“It is hard to imagine a situation that so clearly illustrates this link between the environment and life issues as the impact of mercury and other toxic air pollution on children’s health. Children, inside and outside the womb, are uniquely vulnerable to environmental hazards and exposure to toxic pollutants in the environment.”

This declaration by the U.S. Catholic bishops in 2011 is a clear illustration of when a traditional pro-life issue – protection of the unborn child – entwines with the Catholic principle of care for creation. Yet, protecting the unborn from the toxic effects of mercury is not the only example of overlapping interests. We cannot welcome our fundamental attitude of gratitude towards God's gifts when it's creation, but be dismissive when the gift is a child. We cannot honor life while disregarding the elements that sustain life – air, water, land and climate.

Sept. 1 is the World Day of Prayer for the Care of Creation. We are encouraged to pray for our common home. Everything is connected and our lives are lived neither in isolation nor separate from others unlike us. We live not alone but in one large messy global but common community where we share the common values of humanity.

The annual Day of Prayer is inspired by Pope Francis'  encyclical “Laudato Si’,” which calls on us to care for our common home, rejoice in God's creation, and realize that our attitudes toward creation cannot be separated from our attitudes toward people – unborn and living.

“If personal and social sensitivity towards the acceptance of the new life is lost, then other forms of acceptance that are valuable for society also wither away." Because everything is connected, there is natural harmony in protecting an unborn baby and protecting nature and all of creation.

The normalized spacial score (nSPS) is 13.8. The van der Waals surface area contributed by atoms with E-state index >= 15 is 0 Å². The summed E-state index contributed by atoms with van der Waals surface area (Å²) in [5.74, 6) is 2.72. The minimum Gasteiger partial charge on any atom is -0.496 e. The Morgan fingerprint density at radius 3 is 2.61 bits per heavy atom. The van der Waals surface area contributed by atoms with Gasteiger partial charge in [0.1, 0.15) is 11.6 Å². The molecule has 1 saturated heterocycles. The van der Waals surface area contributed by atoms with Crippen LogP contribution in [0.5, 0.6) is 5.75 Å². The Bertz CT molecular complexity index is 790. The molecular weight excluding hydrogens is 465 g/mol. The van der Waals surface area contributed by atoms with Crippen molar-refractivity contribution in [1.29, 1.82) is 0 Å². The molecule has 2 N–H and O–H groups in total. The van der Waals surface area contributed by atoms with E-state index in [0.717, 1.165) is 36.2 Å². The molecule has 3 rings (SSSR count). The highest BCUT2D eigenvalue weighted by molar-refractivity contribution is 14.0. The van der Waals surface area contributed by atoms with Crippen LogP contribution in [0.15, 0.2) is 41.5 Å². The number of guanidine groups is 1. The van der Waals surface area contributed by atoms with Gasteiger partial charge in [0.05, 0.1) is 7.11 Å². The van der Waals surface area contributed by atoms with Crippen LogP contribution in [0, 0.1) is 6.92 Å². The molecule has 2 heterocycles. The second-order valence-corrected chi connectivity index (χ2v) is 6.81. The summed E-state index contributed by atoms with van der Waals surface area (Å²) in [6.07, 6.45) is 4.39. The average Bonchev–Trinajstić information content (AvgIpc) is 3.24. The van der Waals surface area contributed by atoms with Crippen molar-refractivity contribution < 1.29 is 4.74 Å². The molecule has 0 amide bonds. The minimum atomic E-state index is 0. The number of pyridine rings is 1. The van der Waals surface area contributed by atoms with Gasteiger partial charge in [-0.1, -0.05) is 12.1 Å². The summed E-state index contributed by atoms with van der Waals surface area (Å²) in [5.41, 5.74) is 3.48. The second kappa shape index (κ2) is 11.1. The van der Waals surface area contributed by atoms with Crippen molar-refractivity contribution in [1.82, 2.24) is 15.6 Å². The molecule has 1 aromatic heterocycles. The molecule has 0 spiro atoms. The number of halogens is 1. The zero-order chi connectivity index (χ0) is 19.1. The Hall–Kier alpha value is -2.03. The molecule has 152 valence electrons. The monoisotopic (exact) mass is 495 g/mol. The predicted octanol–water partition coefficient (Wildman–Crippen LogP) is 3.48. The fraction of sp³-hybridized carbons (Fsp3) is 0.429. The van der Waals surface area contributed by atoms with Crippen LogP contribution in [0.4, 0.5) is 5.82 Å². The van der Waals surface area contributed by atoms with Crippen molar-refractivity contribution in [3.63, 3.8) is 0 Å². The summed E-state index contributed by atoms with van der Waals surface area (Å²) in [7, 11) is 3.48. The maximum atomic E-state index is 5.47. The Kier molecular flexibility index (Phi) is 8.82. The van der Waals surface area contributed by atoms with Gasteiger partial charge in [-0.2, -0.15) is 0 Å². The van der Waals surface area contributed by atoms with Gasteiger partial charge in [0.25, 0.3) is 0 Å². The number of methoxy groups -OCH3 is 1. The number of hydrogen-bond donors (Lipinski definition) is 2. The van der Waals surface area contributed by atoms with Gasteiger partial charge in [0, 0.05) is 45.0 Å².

We must not listen to the discordant notes played by a culture that throws away food and the weak, the unborn and the poor, children and the trees of life that sustain us.

As people of life and for life, can we understand and appreciate that creation is a gift from God that we are responsible to protect? Are our eyes open to God’s handiwork in all of creation — the snow-capped mountains, the fluffy white cloud floating across the horizon, the first star in the evening sky, the unborn child, the middle-aged man suffering from schizophrenia?

Creation does not stop with the maple tree or the hummingbird; it includes all life in health, in sickness, in utero. Creation does not stop with the unborn or the elderly woman in a grocery store; it includes all of creation.

Yes, creation is a gift from God, the Creator. We can show respect for the Creator by caring for all of his creation. As stewards called by God to share the responsibility for the future of the earth, we should work for a world in which people respect and protect all of creation and seek to live simply in harmony with it for the sake of future generations: our children and our children's children.

Cato is director of the Office of Life, Justice and Peace for the Archdiocese of Portland. Father Libra, pastor of St. Rose of Lima Parish, is director of pro-life activities in the archdiocese.